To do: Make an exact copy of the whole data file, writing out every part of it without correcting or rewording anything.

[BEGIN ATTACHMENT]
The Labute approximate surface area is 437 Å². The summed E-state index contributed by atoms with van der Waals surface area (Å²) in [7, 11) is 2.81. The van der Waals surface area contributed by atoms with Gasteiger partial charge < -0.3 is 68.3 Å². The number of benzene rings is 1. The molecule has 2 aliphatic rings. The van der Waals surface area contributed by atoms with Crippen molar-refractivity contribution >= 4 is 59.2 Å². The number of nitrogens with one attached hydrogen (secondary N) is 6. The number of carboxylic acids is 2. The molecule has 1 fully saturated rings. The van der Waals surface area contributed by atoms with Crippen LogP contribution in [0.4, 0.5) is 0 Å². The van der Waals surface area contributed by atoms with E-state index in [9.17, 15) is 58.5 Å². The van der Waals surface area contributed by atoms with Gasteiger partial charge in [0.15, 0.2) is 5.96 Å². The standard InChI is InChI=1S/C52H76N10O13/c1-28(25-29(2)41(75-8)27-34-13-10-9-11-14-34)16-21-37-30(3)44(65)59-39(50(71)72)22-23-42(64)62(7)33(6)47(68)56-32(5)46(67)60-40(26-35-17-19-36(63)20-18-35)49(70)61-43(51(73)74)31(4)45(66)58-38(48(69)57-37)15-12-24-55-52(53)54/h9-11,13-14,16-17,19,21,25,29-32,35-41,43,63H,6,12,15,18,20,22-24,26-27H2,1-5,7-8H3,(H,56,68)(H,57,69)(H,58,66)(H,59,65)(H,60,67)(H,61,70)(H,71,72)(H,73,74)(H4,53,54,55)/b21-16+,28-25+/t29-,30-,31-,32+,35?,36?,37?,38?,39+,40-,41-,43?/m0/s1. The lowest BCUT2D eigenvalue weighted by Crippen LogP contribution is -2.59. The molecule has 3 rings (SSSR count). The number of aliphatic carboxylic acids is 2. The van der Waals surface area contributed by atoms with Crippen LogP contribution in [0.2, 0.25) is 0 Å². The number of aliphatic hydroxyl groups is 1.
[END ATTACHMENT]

The Labute approximate surface area is 437 Å². The summed E-state index contributed by atoms with van der Waals surface area (Å²) in [7, 11) is 2.81. The van der Waals surface area contributed by atoms with Gasteiger partial charge < -0.3 is 68.3 Å². The number of benzene rings is 1. The molecule has 2 aliphatic rings. The van der Waals surface area contributed by atoms with Crippen molar-refractivity contribution >= 4 is 59.2 Å². The number of nitrogens with one attached hydrogen (secondary N) is 6. The number of carboxylic acids is 2. The molecule has 1 fully saturated rings. The van der Waals surface area contributed by atoms with Crippen LogP contribution in [0.4, 0.5) is 0 Å². The van der Waals surface area contributed by atoms with E-state index in [9.17, 15) is 58.5 Å². The van der Waals surface area contributed by atoms with Gasteiger partial charge in [0.15, 0.2) is 5.96 Å². The standard InChI is InChI=1S/C52H76N10O13/c1-28(25-29(2)41(75-8)27-34-13-10-9-11-14-34)16-21-37-30(3)44(65)59-39(50(71)72)22-23-42(64)62(7)33(6)47(68)56-32(5)46(67)60-40(26-35-17-19-36(63)20-18-35)49(70)61-43(51(73)74)31(4)45(66)58-38(48(69)57-37)15-12-24-55-52(53)54/h9-11,13-14,16-17,19,21,25,29-32,35-41,43,63H,6,12,15,18,20,22-24,26-27H2,1-5,7-8H3,(H,56,68)(H,57,69)(H,58,66)(H,59,65)(H,60,67)(H,61,70)(H,71,72)(H,73,74)(H4,53,54,55)/b21-16+,28-25+/t29-,30-,31-,32+,35?,36?,37?,38?,39+,40-,41-,43?/m0/s1. The lowest BCUT2D eigenvalue weighted by Crippen LogP contribution is -2.59. The molecule has 3 rings (SSSR count). The number of aliphatic carboxylic acids is 2. The van der Waals surface area contributed by atoms with Crippen LogP contribution in [0.2, 0.25) is 0 Å². The number of aliphatic hydroxyl groups is 1.